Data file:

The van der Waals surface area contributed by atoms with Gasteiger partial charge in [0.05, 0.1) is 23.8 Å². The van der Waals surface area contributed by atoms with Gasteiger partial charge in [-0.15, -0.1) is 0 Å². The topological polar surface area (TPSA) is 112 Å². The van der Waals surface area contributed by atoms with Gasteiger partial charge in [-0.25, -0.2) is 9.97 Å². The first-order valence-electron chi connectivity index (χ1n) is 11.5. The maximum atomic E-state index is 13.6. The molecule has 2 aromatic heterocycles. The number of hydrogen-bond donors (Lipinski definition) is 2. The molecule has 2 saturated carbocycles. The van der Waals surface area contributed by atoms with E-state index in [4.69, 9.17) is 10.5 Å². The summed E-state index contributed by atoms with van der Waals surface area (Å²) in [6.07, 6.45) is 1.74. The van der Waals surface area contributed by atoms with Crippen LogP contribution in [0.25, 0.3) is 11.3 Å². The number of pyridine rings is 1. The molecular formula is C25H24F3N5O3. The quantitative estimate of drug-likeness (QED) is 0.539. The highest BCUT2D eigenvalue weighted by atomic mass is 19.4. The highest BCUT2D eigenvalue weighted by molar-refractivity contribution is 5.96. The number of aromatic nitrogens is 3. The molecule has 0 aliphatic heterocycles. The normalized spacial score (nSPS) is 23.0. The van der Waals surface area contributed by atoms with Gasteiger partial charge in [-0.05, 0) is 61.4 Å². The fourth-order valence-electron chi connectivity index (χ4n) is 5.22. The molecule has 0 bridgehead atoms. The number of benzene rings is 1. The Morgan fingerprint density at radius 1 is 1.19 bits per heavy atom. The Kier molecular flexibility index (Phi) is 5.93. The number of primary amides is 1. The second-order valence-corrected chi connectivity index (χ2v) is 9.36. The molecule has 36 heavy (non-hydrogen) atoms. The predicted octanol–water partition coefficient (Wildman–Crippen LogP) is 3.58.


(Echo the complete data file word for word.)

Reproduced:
The van der Waals surface area contributed by atoms with Gasteiger partial charge in [0.05, 0.1) is 23.8 Å². The van der Waals surface area contributed by atoms with Gasteiger partial charge in [-0.15, -0.1) is 0 Å². The topological polar surface area (TPSA) is 112 Å². The van der Waals surface area contributed by atoms with Gasteiger partial charge in [-0.25, -0.2) is 9.97 Å². The first-order valence-electron chi connectivity index (χ1n) is 11.5. The maximum atomic E-state index is 13.6. The molecule has 2 aromatic heterocycles. The number of hydrogen-bond donors (Lipinski definition) is 2. The molecule has 2 saturated carbocycles. The van der Waals surface area contributed by atoms with E-state index in [4.69, 9.17) is 10.5 Å². The summed E-state index contributed by atoms with van der Waals surface area (Å²) in [6.07, 6.45) is 1.74. The van der Waals surface area contributed by atoms with Crippen LogP contribution in [0.25, 0.3) is 11.3 Å². The number of pyridine rings is 1. The molecular formula is C25H24F3N5O3. The quantitative estimate of drug-likeness (QED) is 0.539. The highest BCUT2D eigenvalue weighted by atomic mass is 19.4. The highest BCUT2D eigenvalue weighted by molar-refractivity contribution is 5.96. The number of aromatic nitrogens is 3. The molecule has 0 aliphatic heterocycles. The normalized spacial score (nSPS) is 23.0. The van der Waals surface area contributed by atoms with Gasteiger partial charge in [-0.05, 0) is 61.4 Å². The fourth-order valence-electron chi connectivity index (χ4n) is 5.22. The molecule has 0 bridgehead atoms. The number of benzene rings is 1. The Morgan fingerprint density at radius 1 is 1.19 bits per heavy atom. The Kier molecular flexibility index (Phi) is 5.93. The number of primary amides is 1. The second-order valence-corrected chi connectivity index (χ2v) is 9.36. The molecule has 36 heavy (non-hydrogen) atoms. The predicted octanol–water partition coefficient (Wildman–Crippen LogP) is 3.58.